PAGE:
Hundreds of images of castles from the 12th-14th century are on-line, and I saved many for reference. All kinds of designs, dimensions and methods were used. Raw materials were harvested from the local forests, quarries and rivers. The scale will be hard to nail down, but I would speculate somewhere between N-scale and HO.

First, we needed to select the maximum size of the base. Just a small oval approx. 15" wide by 12" deep. Not much room for her vision, so she drew this concept for me to wrap my head around. Perched on a cliff, with the sea below. Gee, thanks.



The structure will have mostly primitive stone masonry, mortar and a little wood. And very aggressive, rocky scenery surrounding the structure. After my initial reluctance and apathy, I began to like the idea. So I needed a mock up. After some dose-of-reality discussions, a tape measure & some cardboard, we settled on this..with labels for specific spaces...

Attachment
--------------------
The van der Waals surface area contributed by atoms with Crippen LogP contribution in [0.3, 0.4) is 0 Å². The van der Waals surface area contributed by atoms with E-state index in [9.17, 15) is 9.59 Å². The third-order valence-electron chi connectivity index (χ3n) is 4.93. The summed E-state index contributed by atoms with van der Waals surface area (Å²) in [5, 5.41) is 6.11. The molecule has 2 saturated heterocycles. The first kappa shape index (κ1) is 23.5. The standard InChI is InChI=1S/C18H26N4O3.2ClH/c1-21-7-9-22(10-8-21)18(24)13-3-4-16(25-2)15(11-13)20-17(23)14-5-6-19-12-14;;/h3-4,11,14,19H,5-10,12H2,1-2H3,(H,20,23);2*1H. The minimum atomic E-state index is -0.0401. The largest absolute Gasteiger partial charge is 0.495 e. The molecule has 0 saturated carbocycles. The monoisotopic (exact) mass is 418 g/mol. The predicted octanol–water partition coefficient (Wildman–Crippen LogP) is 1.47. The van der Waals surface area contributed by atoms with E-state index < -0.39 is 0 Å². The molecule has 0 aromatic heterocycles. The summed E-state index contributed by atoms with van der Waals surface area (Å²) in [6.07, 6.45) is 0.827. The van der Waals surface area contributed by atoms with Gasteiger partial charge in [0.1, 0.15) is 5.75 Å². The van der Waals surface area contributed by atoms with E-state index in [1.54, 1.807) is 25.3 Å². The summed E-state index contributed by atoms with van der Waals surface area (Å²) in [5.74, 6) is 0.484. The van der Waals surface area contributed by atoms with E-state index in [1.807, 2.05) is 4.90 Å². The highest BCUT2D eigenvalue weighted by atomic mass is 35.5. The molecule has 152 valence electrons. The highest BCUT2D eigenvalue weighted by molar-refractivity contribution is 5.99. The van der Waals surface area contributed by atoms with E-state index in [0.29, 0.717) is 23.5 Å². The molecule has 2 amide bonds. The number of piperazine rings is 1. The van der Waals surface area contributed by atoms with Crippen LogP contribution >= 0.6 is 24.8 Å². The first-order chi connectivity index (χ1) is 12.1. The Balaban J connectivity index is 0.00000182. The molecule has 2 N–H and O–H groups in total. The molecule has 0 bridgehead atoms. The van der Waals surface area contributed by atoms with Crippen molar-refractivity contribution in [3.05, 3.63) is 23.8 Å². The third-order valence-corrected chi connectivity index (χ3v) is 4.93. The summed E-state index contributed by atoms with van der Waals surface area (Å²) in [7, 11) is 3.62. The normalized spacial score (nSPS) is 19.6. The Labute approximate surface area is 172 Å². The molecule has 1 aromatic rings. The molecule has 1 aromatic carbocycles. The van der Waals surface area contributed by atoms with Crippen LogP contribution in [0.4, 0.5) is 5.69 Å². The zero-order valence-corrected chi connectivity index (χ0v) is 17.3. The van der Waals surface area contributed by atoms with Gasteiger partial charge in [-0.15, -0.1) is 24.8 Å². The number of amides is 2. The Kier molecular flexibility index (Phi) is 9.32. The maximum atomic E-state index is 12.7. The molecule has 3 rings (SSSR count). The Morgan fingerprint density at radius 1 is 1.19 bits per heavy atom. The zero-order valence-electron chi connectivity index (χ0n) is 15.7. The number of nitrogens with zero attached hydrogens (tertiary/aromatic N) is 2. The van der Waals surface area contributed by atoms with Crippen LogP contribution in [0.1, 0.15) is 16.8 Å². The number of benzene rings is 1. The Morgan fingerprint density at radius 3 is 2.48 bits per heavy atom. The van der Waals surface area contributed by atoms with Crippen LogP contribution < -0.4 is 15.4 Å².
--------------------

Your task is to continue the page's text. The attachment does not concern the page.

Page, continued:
Anyone interested in following? ..I'll start in the next update. Nearly everything about this project will be made up as I go along....

Till next time....begin at the beginning....
scratchbuild Emerson Electrical in HO
Posted by darrylhuffman On 03/12/2021 At 11:50:21 PM
After watching Jason Jensen Trains build the large building in FOS Scale's Limited Run kit for this year, I decided to build my own version as I missed out on the kit.

This is a fairly large building in HO.